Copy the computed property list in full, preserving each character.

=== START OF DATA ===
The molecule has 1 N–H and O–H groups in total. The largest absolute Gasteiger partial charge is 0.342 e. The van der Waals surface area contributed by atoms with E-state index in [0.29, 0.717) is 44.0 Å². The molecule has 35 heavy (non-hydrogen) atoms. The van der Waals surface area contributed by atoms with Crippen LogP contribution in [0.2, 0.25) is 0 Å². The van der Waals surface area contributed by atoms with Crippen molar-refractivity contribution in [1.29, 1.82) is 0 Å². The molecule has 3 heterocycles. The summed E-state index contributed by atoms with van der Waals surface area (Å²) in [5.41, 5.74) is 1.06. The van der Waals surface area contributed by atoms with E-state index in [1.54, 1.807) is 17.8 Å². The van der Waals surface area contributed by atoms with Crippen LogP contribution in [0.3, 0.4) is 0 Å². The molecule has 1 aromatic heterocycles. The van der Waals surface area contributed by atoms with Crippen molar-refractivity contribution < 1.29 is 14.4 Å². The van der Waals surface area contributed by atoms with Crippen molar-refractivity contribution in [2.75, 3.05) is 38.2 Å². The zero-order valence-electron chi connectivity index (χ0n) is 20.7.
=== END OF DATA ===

The molecule has 1 N–H and O–H groups in total. The largest absolute Gasteiger partial charge is 0.342 e. The van der Waals surface area contributed by atoms with E-state index in [0.29, 0.717) is 44.0 Å². The molecule has 35 heavy (non-hydrogen) atoms. The van der Waals surface area contributed by atoms with Crippen LogP contribution in [0.2, 0.25) is 0 Å². The van der Waals surface area contributed by atoms with Crippen molar-refractivity contribution in [1.29, 1.82) is 0 Å². The molecule has 3 heterocycles. The summed E-state index contributed by atoms with van der Waals surface area (Å²) in [5.41, 5.74) is 1.06. The van der Waals surface area contributed by atoms with E-state index in [1.54, 1.807) is 17.8 Å². The van der Waals surface area contributed by atoms with Crippen LogP contribution in [0.3, 0.4) is 0 Å². The molecule has 1 aromatic heterocycles. The van der Waals surface area contributed by atoms with Crippen molar-refractivity contribution < 1.29 is 14.4 Å². The van der Waals surface area contributed by atoms with Crippen molar-refractivity contribution in [2.75, 3.05) is 38.2 Å². The zero-order valence-electron chi connectivity index (χ0n) is 20.7.